1610 and not 1492 should be our cut‑off date for Muslim power in Spain, even though that last century and a quarter saw Islam in clear decline, fighting a losing, rearguard action. We need rather to follow the fate of the remaining Spanish Muslims, not only in the defeated king­dom of Granada, but also in Castile, Aragon and Valencia, where talented and industrious Mudejar artisans were active.

Below is an excerpt from Forum Ancient Coin about these king and Queen
Ferdinand and Isabella
Ferdinand V, called The Catholic (1452-1516), King of Castile (1474-1504); as Ferdinand II he was also King of Sicily (1468-1516) and of Aragón (1479-1516); as Ferdinand III, King of Naples (1504-1516). He was the son of King John II of Aragón.

Isabella I (1451-1504), Queen of Castile, called la Católica ("the Catholic"). She was the daughter of John II of Castile and León by his second wife, Isabella of Portugal.

The union of the Spanish kingdoms of Aragón and Castile was effected in 1469 by Ferdinand's marriage to his cousin Isabella I, Queen of Castile. Ferdinand had hoped by this alliance to obtain the Castilian crown for himself, but his high-spirited and politically astute wife firmly retained sovereign authority in her own realm.

Ferdinand and Isabella took steps to curb the power of the nobles, organising the Santa Hermandad, or Holy Brotherhood, a kind of national military police. Insistence on religious conformity was one of their basic policies. In 1478 a bull issued by Pope Sixtus IV empowered the king and queen to appoint three inquisitors to deal with heretics and other offenders against the church; this marked the beginning of the Spanish Inquisition.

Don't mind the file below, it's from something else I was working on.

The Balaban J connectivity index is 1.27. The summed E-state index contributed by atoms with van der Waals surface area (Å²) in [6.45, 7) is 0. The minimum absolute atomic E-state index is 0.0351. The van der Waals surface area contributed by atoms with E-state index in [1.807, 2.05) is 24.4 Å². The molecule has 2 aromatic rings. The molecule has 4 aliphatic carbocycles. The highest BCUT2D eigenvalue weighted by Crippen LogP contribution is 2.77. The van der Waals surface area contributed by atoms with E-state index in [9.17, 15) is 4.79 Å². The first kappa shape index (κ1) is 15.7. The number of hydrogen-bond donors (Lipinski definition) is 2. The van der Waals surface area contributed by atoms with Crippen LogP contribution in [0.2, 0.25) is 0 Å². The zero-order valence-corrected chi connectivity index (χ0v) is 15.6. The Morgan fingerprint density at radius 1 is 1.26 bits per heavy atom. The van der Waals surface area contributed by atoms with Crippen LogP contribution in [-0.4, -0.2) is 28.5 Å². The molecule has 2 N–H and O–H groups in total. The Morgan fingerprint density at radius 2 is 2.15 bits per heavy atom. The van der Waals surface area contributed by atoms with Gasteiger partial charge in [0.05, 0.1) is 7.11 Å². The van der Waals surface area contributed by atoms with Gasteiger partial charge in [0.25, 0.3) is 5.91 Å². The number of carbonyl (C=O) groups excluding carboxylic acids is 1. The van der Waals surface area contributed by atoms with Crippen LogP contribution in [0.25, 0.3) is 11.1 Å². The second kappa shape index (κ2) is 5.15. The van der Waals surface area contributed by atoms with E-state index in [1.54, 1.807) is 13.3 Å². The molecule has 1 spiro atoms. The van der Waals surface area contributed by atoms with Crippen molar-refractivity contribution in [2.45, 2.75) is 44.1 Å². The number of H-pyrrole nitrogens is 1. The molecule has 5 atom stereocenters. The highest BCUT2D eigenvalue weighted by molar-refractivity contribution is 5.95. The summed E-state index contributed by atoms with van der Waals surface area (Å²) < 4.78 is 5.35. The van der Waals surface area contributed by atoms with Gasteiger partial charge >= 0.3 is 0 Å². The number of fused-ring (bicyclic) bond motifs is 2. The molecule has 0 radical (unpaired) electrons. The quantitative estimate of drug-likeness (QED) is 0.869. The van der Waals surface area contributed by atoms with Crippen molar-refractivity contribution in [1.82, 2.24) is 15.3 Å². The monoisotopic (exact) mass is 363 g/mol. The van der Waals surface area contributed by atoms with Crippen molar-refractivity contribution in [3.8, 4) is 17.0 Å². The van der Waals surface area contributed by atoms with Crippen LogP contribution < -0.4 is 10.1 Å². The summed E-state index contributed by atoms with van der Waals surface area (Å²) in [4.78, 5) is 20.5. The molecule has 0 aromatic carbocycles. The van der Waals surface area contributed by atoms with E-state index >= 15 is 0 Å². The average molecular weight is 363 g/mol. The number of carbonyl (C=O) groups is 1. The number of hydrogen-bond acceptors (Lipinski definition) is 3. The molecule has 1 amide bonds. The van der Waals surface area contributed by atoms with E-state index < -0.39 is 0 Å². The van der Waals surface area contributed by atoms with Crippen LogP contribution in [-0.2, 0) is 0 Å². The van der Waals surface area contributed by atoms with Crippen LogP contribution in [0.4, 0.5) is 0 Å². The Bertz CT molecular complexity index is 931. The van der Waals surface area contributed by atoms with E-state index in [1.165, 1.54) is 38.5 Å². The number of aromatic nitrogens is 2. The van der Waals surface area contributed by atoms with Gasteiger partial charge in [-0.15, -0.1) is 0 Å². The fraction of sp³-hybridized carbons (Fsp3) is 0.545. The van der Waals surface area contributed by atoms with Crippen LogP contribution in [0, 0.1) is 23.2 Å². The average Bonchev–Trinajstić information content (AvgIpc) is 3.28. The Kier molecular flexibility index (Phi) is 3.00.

The year 1492 opened with the conquest of Granada, which marked the victorious conclusion of the long struggle against the Moors. In August Christopher Columbus, sponsored by Ferdinand and Isabella, set sail from the small Spanish seaport of Palos on his epoch-making voyage to America, which was the first step in the creation of the Spanish overseas colonial empire. In 1493, by the terms of a treaty between Spain and France, Ferdinand recovered from King Charles VIII of France the ancient province of Roussillon (now forming the French department of the Pyrénées-Orientales), which Ferdinand's father had mortgaged to King Louis XI of France.

Because his daughter Joanna the Mad became insane after the death of Isabella in 1504, Ferdinand assumed the regency of Castile in 1506. He joined the League of Cambrai against the republic of Venice in 1508, and conquered Oran and Tripoli on the North African coast in 1509. He annexed the kingdom of Navarre in 1512, thereby extending the borders of Spain from the Pyrenees to the Rock of Gibraltar. Ferdinand was in many ways a competent ruler. He was succeeded by his grandson Charles (Holy Roman Emperor Charles V). 

My other coin is in below link
Pirate Cob
Coin Spec :

Obverse : "I" monogram " REX ET REGINA CASTILE"
Reverse : "F" monogram " FERDINANDVS ET HGL ISABELLA"
Weight : 0.84gm
Diam : 18mm
Denom : Billon Blanc
Metal : AE
Year : 1474 - 1504 CE
Mint : Granada
Rarity :
Purchased Price : USD
Ref :